The eruption site is just a bit amazing- like a giant ashtray. Much of the landscape is still smouldering away and is still (memorably) very black. You can’t pick up many of the rocks as they’re still too hot and 2 of the worlds newest mountains, Modi and Magni have been created which you can climb giving incredible views out over the landscape as well as indescribable feelings of a)this is an unbelievably cool experience and b) nature is just amazing. After enjoying but having to fight through some aspects of the adventurous trip it really did feel like I’d been rewarded…and the rewards kept coming as I finally saw the sea and took ‘the route of the waterfalls’ down to it. I passed no less than 26 smaller falls as I descended before finally reaching the 60m high Skogarfoss just before the sea. A cracking ending to an exhausting, but stunning trek.

Iceland was the first country I’ve been to which I can categorically say is more expensive than England and unfortunately this did limit my activities in the last few days a little bit. The Blue Lagoon cost 40Euros to go to and even things like museums cost a tenner so the last few days in Reykjavik were somewhat quiet. I had planned to run the marathon on the final day but various injuries picked up hiking/cycling put an end to that plan and I’m not sure I would have had the energy anyway as the month had left me fairly drained. Instead I found myself enjoying the coffee shops, pubs and swimming pools of the small city quietly although I was lucky enough to be there for the national day at the end of August so there were lots of free concerts and cultural performances to enjoy.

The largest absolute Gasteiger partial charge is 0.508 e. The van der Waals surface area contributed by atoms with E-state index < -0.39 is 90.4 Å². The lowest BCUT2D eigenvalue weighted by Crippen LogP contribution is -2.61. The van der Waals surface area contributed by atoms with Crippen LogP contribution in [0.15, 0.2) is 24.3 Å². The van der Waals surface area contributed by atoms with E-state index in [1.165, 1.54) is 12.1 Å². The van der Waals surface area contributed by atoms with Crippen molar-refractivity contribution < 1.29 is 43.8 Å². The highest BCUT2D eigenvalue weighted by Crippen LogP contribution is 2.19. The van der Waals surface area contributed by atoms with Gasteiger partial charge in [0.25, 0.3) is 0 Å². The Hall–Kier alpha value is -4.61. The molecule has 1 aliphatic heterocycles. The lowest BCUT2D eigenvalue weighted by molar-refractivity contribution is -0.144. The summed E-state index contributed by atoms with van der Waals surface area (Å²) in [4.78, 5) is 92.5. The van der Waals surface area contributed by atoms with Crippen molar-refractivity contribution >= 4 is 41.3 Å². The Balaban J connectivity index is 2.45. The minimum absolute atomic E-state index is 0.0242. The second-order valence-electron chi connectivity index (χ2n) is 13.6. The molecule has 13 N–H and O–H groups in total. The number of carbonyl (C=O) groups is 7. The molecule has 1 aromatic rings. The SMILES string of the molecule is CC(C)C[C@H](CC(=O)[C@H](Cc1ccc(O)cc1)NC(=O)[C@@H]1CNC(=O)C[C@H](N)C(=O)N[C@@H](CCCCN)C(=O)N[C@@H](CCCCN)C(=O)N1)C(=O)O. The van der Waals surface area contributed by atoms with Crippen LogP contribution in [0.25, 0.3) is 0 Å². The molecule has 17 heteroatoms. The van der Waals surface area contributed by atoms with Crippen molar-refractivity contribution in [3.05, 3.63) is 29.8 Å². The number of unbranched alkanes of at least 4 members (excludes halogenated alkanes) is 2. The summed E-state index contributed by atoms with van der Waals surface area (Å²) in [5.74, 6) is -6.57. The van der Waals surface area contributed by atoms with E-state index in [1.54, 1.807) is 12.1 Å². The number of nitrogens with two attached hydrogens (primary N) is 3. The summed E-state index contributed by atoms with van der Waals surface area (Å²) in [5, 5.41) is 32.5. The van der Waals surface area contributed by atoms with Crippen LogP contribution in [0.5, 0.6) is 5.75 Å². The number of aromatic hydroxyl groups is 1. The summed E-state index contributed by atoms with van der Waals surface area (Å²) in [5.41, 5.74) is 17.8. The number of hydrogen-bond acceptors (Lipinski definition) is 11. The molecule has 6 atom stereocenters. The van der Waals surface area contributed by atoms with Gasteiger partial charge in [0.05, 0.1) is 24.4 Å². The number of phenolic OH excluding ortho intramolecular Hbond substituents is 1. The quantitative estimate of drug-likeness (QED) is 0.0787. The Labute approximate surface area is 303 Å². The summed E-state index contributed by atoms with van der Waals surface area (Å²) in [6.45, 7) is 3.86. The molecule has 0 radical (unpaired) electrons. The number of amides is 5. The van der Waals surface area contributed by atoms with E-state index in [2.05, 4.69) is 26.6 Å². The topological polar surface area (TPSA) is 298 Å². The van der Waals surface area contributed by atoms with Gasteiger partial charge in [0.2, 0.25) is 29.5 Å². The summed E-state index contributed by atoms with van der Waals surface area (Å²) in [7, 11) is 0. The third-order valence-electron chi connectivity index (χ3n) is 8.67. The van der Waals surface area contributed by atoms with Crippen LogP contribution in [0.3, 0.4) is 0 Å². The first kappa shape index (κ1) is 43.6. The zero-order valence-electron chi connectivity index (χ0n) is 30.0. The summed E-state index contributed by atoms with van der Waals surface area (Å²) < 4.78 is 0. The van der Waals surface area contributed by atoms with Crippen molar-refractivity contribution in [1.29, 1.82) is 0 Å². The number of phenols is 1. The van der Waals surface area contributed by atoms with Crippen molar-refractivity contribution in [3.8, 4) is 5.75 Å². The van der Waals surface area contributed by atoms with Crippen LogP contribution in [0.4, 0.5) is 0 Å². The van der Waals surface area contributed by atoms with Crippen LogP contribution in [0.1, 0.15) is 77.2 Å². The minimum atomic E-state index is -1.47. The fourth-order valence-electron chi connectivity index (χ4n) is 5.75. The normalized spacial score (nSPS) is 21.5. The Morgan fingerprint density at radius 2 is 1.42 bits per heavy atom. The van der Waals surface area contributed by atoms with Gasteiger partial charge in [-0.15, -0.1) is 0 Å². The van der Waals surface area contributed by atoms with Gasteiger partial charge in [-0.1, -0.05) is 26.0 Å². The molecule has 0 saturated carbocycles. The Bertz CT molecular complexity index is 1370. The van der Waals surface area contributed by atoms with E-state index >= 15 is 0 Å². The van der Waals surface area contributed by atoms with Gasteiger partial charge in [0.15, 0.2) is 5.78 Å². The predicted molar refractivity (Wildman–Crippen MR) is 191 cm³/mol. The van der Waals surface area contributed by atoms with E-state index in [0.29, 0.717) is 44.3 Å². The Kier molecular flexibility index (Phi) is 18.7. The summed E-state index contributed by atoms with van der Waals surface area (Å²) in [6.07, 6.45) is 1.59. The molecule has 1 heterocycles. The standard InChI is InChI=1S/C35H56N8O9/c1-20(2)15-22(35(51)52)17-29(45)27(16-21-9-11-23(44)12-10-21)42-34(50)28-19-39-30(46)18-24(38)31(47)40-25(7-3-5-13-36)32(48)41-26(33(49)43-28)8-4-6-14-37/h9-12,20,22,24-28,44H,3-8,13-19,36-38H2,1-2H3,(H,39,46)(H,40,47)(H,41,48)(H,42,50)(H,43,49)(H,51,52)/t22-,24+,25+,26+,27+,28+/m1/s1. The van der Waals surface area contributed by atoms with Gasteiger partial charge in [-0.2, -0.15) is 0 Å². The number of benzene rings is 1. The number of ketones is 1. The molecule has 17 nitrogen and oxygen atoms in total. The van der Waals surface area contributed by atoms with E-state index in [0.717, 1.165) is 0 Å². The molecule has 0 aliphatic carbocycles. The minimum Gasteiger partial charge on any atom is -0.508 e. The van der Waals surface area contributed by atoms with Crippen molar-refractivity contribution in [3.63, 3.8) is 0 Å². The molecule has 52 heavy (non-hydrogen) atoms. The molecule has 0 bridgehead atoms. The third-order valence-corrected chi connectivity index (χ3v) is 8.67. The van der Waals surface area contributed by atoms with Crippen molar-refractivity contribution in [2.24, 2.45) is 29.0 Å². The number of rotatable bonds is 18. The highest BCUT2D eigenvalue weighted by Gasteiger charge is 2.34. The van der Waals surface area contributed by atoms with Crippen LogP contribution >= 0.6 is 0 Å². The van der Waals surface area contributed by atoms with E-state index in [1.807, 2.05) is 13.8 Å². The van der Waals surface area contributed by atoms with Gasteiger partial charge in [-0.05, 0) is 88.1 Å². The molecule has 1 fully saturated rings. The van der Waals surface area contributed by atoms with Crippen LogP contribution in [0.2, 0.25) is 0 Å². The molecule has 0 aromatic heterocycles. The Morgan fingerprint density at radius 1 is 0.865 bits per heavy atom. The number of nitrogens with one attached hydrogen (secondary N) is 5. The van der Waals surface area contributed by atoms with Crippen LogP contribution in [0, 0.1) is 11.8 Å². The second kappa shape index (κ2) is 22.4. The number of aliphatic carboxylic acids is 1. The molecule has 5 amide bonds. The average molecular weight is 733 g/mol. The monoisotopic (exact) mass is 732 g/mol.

Somewhat surprisingly Iceland is a global arts centre with a thriving arts and music scene but it in it's literature where Iceland can claim to be one of the world's leaders. Home to some of medieval Europes finest writing- the sagas from the 13th century through Nobel winning Halldor Laxness to the situation today where no less than 1/10 of the population are published authors! All over Rejkjavik are statues are rocks and statues which read out poetry to you and having spent 95% of my time on the country’s natural attractions it was quite nice to get a bit more of a feel for the human side to country.

All in all an exhausting but unforgettable month, I left feeling a) I would definitely like to come back in the Winter and b) this travelling lark never gets boring…..

Posted by carlswall 15:34 Archived in Iceland Comments (0)

Eastern Europe

View Eastern Europe on carlswall's travel map.